4. College Professor/Lecturer

If you have a passion for education and want to share your passion for math with others, perhaps a career as an educator would be a good role for you. Having said that, if you want to teach mathematics at a college level, you will need to know what you're talking about.

In general, it's expected that as a high school lecture, you should have a qualification a few steps above your students. As a math professor in college, you should have a masters in the area you are teaching and should be well-versed in various mathematical topics unless you solely teach a particular mathematics section.

You'll need to plan and deliver lessons that cater to all learners and their varying skill levels. Each class should adhere to the set curriculum is governed by the appropriate organizations of that country. This is why it's essential that you know your stuff. You need to convey how problems are solved in a way that your students can understand and demonstrate in their exams. As you progress in your career, you could take on additional duties and roles to increase your salary (Subject Leader, Head of Department, Principal etc.)

Salaries typically range from $30,000 – $100,000+ (Depending on Role, Employer, & Experience)

Salaries will range from $45,000 – $100,000+ (Depending on Role, Employer, & Experience)

5. Engineer

Whether you’re looking to be an aerospace engineer, computer engineer, construction engineer, or one of the many other disciplines in engineering, it’s safe to say that you’ll need math to help you complete your daily tasks.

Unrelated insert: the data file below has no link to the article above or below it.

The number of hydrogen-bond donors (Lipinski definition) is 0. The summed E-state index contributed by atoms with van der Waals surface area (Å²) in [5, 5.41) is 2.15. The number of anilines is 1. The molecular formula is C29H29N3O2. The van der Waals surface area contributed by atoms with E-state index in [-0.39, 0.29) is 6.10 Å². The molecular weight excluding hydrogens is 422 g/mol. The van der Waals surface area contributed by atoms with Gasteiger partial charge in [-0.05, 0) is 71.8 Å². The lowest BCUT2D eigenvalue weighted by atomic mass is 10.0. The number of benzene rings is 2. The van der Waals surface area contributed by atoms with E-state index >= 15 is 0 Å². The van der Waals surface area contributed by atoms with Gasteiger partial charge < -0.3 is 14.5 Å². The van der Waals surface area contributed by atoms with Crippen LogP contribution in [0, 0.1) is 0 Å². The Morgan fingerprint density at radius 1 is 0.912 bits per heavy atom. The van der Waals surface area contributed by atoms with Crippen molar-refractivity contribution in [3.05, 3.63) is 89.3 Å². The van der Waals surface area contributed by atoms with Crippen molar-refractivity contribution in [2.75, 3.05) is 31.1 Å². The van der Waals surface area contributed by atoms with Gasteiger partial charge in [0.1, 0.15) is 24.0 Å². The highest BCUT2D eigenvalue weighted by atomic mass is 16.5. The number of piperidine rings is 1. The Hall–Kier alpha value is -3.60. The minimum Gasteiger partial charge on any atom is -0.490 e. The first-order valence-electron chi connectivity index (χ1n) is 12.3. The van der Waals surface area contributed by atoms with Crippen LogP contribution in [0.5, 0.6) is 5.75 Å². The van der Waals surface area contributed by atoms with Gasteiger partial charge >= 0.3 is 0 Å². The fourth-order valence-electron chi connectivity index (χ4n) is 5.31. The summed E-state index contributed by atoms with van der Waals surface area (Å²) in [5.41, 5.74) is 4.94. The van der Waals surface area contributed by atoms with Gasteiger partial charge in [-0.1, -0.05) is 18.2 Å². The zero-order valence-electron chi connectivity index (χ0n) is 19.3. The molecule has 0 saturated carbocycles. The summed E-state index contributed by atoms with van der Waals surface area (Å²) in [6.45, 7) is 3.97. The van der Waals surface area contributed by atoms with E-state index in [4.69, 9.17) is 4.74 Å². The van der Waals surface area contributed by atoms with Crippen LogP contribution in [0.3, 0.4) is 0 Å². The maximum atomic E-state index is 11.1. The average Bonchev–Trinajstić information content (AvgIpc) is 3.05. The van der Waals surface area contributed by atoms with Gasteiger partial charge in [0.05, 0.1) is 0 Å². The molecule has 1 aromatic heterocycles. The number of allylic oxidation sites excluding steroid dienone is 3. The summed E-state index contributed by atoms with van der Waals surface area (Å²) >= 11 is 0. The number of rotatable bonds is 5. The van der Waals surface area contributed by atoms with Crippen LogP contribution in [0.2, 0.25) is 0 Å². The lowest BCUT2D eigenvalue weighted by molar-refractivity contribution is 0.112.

Engineers will need to use algebra to help them solve unknowns. They will use their skills in geometry to help them with design work. They will use calculus to determine things like the size, acceleration, and weight of objects. Additionally, engineers will also use statistics to calculate foreseeable issues in design. For example, an engineer will need to know the typical rainfall stats for the region throughout the year, the varying wind speeds, and other environmental issues to construct a building suitable for its set environment

Math will be one of the topics covered in your engineering degree programs. A prerequisite in topics like vectors, calculus, and advanced functions may be required to apply for the program.

6. Accountant/Analyst

Being good at math will help you tremendously within accountant/analyst roles. As an accountant, you’ll need to analyse accounting records ahead of producing financial statements. You’ll also need to use accounting equations for liabilities, assets and stakeholder equities. Suppose you’re looking to enter into a career as a financial adviser or analyst. In that case, you will need to have a strong understanding of statistics and probability to help you make more accurate decisions.

Salaries typically range from $45,000 – $70,000+ (Depending on Role, Employer, & Experience)